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Performance and Celebration Held for George Washington Fields’ Autobiography “Come On, Children”

A stray Yankee shell hit the cabin porch just feet from where nine-year-old George Washington Fields and his family watched Union forces overpower Confederate troops at the plantation where the Fieldses were enslaved, in Hanover County, Virginia, in 1863.

Fields’ mother saw her chance, and took it.

Martha Ann Fields gathered her family’s meager belongings and fled with six of her children, traveling ninety miles by foot, dugout canoe, wagon, and barge to the safety of Union-held territory. She urged them on, repeating “Come on, children.”

That’s the title of a newly published autobiography by George W. Fields, Class of 1890, who would go on to become Cornell Law School’s first Black graduate. He was one of the first three Black Americans to graduate from Cornell and the only formerly enslaved person to get a degree from the university. (While there were Black students in the 1870s, most were from Cuba and the Caribbean.)

On February 12, the Law School hosted a dramatic reenactment of the family’s escape to freedom, performed by a Fields descendant and a genealogical researcher, to celebrate the launch of Fields’ autobiography. “Come on, Children”: The Autobiography of George Washington Fields, Born a Slave in Hanover County, Virginia, was edited by Kevin Clermont, the Robert D. Ziff Professor of Law at Cornell Law School. The event was held before an audience of students, faculty, and staff in the Elizabeth Landis Auditorium of Myron Taylor Hall.

The riveting performance of “Flight to Freedom” featured Ajena Cason Rogers, Fields’ great-great-grandniece and a historical interpreter with the National Park Service, and Drusilla Pair, a genealogical researcher specializing in the Fields family. Rogers and Pair began creating the theatrical art piece in 2012, basing it on oral histories, documents including family bibles and grave markers, spiritual songs and the autobiography, which Fields wrote about fifty years after the Civil War. They and Clermont researched Fields’ story independently for years.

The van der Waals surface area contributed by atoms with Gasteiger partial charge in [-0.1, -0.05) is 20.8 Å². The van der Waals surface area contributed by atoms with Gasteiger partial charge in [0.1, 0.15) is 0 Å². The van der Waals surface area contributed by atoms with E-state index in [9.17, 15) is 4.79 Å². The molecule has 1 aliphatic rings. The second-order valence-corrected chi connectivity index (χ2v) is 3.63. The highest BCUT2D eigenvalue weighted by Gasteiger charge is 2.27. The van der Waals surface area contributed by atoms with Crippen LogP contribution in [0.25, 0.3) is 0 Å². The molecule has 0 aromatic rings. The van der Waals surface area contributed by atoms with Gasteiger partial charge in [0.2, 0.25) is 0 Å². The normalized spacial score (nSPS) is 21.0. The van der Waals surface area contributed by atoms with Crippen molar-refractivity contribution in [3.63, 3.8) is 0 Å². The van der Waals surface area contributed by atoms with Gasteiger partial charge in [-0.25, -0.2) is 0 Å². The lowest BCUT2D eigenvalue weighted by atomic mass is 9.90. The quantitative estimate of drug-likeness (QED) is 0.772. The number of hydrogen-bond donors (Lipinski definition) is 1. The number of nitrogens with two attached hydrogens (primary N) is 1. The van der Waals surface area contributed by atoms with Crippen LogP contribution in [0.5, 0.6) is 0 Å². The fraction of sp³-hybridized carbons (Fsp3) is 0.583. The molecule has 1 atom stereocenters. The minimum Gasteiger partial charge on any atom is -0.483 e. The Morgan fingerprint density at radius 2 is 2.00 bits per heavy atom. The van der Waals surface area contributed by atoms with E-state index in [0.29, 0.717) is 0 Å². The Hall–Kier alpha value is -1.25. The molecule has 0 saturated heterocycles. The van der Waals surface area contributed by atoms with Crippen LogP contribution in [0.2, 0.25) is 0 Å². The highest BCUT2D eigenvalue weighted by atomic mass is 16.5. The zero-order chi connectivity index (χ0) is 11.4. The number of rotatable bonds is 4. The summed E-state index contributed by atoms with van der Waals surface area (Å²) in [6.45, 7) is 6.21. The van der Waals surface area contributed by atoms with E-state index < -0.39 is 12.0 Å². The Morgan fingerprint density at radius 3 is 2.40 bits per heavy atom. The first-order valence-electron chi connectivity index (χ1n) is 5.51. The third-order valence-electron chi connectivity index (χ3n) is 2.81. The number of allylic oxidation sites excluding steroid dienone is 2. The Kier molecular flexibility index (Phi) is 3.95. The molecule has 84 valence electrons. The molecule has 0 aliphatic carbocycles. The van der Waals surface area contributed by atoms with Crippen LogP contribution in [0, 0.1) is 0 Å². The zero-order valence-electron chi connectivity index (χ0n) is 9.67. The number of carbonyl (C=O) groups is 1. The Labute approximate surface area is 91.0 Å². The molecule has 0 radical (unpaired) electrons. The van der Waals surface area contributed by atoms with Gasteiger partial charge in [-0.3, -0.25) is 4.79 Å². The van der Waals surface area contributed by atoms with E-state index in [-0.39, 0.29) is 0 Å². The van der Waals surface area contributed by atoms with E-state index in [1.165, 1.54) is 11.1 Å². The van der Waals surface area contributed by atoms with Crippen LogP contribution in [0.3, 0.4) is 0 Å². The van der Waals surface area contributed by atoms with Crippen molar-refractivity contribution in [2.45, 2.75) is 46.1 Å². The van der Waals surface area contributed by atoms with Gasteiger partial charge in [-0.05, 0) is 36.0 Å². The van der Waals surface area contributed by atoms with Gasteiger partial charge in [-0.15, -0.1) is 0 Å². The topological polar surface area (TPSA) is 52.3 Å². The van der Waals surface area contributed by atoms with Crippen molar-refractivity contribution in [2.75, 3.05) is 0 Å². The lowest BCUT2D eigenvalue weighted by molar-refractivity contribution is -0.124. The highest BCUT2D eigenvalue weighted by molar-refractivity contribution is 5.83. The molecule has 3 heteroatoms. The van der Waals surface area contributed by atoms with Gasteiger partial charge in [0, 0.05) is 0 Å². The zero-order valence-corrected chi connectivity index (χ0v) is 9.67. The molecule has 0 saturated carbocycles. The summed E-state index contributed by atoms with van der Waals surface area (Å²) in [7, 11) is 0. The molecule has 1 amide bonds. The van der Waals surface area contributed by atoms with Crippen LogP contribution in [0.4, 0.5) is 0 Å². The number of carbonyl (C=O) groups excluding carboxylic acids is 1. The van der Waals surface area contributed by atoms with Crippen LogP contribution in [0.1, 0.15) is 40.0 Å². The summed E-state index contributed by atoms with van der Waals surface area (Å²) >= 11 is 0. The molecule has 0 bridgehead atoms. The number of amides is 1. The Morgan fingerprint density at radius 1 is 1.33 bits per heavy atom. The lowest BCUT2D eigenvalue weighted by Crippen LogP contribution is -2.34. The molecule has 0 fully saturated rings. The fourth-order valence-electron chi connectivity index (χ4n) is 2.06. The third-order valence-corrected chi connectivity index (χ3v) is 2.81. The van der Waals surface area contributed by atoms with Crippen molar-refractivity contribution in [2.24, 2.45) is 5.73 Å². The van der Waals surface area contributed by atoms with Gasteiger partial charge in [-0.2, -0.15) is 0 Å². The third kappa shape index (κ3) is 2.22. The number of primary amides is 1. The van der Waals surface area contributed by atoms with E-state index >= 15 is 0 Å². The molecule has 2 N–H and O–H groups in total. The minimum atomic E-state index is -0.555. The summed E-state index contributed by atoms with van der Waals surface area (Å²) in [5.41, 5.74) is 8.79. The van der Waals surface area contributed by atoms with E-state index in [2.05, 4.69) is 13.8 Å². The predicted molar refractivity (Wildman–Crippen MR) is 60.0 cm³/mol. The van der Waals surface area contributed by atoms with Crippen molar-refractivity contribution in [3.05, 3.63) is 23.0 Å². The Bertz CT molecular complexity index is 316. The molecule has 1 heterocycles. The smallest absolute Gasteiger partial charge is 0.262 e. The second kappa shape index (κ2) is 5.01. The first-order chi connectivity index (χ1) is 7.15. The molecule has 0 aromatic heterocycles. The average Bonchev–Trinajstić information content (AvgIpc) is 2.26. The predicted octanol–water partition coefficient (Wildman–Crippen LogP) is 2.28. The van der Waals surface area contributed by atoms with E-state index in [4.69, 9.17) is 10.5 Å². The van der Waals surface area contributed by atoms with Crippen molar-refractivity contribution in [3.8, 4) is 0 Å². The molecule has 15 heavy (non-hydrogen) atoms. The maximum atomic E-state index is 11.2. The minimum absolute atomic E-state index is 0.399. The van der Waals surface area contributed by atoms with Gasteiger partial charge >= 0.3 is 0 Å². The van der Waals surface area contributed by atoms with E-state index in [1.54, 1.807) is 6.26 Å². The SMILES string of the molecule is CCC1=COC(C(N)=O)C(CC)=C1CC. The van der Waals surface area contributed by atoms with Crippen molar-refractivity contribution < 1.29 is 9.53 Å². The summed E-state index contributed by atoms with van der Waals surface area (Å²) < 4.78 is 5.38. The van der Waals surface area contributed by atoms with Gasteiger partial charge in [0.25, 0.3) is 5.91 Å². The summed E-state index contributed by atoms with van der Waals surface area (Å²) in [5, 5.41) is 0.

“We decided to use our gifts with presentation [but] we wanted something more than just a PowerPoint lecture, we wanted to make it a bit more interesting and tell a story.”

During their powerful and painstakingly honest performance, Rogers and Pair truly personified the spirits of Martha Ann and her family. When they sang the spiritual songs that Martha Ann would likely have sung to her children, there was a palpable sense of hope that soon she and her family would be free.

“I particularly liked the part describing how the family crossed the water, on a boat, one by one. I could visualize the scene and was on the edge of my seat until we learned that everyone safely reached the other side,” said Yin Yin Wu ’25.

“I was extremely pleased by how the event went,” said Kevin Clermont. “Ajena and Dru were wondrous. I have been communicating with them for a dozen years, but only by e-mail. In person, they couldn’t have been nicer or funnier! And they loved Cornell.”

Read more about the book and performance in this article by Susan Kelley of the Cornell Chronicle.

Watch a recording of the event here.

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